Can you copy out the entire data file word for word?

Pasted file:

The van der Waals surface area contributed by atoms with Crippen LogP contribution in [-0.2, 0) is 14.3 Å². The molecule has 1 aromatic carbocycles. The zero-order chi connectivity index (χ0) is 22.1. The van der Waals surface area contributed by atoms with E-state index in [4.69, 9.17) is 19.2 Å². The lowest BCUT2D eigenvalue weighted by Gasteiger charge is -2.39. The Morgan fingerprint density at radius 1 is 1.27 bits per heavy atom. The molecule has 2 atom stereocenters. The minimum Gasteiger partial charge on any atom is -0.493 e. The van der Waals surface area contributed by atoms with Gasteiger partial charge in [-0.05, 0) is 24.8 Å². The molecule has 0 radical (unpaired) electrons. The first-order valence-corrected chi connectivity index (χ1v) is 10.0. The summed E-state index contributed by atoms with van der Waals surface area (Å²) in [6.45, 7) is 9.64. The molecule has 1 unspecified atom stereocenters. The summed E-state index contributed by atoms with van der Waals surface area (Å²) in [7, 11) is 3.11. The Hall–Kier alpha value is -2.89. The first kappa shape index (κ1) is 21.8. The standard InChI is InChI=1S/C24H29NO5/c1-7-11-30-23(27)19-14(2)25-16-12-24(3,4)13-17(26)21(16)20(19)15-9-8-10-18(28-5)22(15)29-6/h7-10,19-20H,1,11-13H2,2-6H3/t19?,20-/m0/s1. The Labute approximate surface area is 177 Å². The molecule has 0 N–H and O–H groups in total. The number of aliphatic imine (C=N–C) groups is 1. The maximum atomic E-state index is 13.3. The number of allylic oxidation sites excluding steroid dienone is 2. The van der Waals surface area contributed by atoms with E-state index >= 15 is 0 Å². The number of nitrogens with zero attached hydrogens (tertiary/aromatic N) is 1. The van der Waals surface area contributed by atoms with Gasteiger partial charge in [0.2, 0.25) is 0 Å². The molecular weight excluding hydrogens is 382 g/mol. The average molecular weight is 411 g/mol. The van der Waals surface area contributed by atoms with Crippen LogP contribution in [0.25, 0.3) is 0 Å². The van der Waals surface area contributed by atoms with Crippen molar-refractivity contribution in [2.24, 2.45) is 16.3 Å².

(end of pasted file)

The van der Waals surface area contributed by atoms with Crippen LogP contribution in [-0.2, 0) is 14.3 Å². The molecule has 1 aromatic carbocycles. The zero-order chi connectivity index (χ0) is 22.1. The van der Waals surface area contributed by atoms with E-state index in [4.69, 9.17) is 19.2 Å². The lowest BCUT2D eigenvalue weighted by Gasteiger charge is -2.39. The Morgan fingerprint density at radius 1 is 1.27 bits per heavy atom. The molecule has 2 atom stereocenters. The minimum Gasteiger partial charge on any atom is -0.493 e. The van der Waals surface area contributed by atoms with Gasteiger partial charge in [-0.05, 0) is 24.8 Å². The molecule has 0 radical (unpaired) electrons. The first-order valence-corrected chi connectivity index (χ1v) is 10.0. The summed E-state index contributed by atoms with van der Waals surface area (Å²) in [6.45, 7) is 9.64. The molecule has 1 unspecified atom stereocenters. The summed E-state index contributed by atoms with van der Waals surface area (Å²) in [7, 11) is 3.11. The Hall–Kier alpha value is -2.89. The first kappa shape index (κ1) is 21.8. The standard InChI is InChI=1S/C24H29NO5/c1-7-11-30-23(27)19-14(2)25-16-12-24(3,4)13-17(26)21(16)20(19)15-9-8-10-18(28-5)22(15)29-6/h7-10,19-20H,1,11-13H2,2-6H3/t19?,20-/m0/s1. The Labute approximate surface area is 177 Å². The molecule has 0 N–H and O–H groups in total. The number of aliphatic imine (C=N–C) groups is 1. The maximum atomic E-state index is 13.3. The number of allylic oxidation sites excluding steroid dienone is 2. The van der Waals surface area contributed by atoms with E-state index >= 15 is 0 Å². The number of nitrogens with zero attached hydrogens (tertiary/aromatic N) is 1. The van der Waals surface area contributed by atoms with Gasteiger partial charge in [0.2, 0.25) is 0 Å². The molecular weight excluding hydrogens is 382 g/mol. The average molecular weight is 411 g/mol. The van der Waals surface area contributed by atoms with Crippen LogP contribution in [0.25, 0.3) is 0 Å². The van der Waals surface area contributed by atoms with Crippen molar-refractivity contribution in [2.24, 2.45) is 16.3 Å².